Posted: Monday, April 12, 2010

One of the most important things about any school is individuality. Looking at some of the plans for Skyview and Soldotna High, I worry that this particular trait may be lacking.

As a sophomore at Skyview looking forward to a junior and senior year with AP (advanced placement) and honors classes, I am concerned with the new plans involving the block schedules and combined classes.

This is not written to get anyone not to come to Skyview. It's an awesome school with great teachers, fun classes, and an amazing arts program; unfortunately I find a few faults with our new schedule.

One of the most unique things about Skyview is clubs. Every Tuesday and Thursday we have an advisory period; on Thursday we spend that time in a club of our choice such as guitar, art, or green club. From what I have heard this advisory time will now be spent bussing to SoHi, this means that students who take classes at SoHi will loose the chance to be in clubs.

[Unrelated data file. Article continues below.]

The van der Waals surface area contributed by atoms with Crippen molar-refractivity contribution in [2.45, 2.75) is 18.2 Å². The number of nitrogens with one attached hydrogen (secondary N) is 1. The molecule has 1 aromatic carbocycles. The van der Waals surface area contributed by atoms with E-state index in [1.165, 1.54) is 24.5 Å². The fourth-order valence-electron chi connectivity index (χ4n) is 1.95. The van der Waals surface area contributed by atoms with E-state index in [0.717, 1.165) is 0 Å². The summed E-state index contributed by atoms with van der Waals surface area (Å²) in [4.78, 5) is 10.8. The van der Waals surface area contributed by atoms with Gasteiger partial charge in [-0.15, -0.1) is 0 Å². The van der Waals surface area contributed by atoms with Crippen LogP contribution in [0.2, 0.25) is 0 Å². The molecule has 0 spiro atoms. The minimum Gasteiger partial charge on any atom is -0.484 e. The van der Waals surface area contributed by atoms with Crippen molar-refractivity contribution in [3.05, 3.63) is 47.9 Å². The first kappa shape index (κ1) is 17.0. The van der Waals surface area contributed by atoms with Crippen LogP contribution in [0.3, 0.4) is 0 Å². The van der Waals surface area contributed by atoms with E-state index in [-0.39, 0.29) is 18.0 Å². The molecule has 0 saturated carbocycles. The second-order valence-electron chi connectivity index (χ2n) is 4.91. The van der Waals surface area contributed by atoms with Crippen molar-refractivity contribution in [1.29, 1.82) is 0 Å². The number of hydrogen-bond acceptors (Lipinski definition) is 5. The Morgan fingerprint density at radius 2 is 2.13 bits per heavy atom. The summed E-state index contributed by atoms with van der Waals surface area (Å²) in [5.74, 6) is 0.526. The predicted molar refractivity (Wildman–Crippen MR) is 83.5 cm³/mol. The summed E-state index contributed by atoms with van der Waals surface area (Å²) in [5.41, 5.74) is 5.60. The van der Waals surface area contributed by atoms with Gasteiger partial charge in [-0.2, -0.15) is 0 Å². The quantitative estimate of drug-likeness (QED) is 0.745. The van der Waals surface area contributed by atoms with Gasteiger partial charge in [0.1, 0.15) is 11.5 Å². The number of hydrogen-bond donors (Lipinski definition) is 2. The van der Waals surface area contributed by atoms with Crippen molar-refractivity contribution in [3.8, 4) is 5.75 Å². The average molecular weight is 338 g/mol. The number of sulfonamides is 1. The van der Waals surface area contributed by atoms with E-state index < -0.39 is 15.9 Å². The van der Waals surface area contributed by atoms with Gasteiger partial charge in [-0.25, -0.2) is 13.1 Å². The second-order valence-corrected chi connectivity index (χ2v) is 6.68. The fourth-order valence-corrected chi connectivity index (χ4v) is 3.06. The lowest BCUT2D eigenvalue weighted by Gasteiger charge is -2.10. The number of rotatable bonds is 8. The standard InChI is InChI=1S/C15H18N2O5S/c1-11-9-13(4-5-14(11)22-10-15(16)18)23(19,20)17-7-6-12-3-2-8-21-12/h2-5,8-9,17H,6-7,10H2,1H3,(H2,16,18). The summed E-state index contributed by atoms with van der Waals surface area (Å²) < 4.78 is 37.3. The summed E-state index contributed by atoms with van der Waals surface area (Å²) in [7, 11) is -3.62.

Also, because of the change in advisory schedule, extracurricular activities such as student council and national honor society will be conflicting, both competing to have meetings during lunch. This gives less of an incentive to be involved in school (you would have to give up your lunch periods).

Another problem I find is that incoming eighth-graders have less of an incentive to come to a school that has core classes at other schools. The new career based classes are not something that will draw students that don't know what they want to do for the rest of their lives. These students will be left to take only part of their classes at the school of their choice.

Lastly, if Skyview students start taking classes in SoHi's school, where will it end? Do I have to be afraid that in a couple of years Skyview will no longer have a band? A choir? How about language classes?

I wonder how far our administration will go before they realize that Skyview is loosing its identity. To be honest it's not the prospect of doing a class at SoHi that is terrible, but the prospect of loosing Skyview's individuality and opportunities to draw new students.

This article is the opinion of Katie Clonan. Clonan is a sophomore at Skyview High School.

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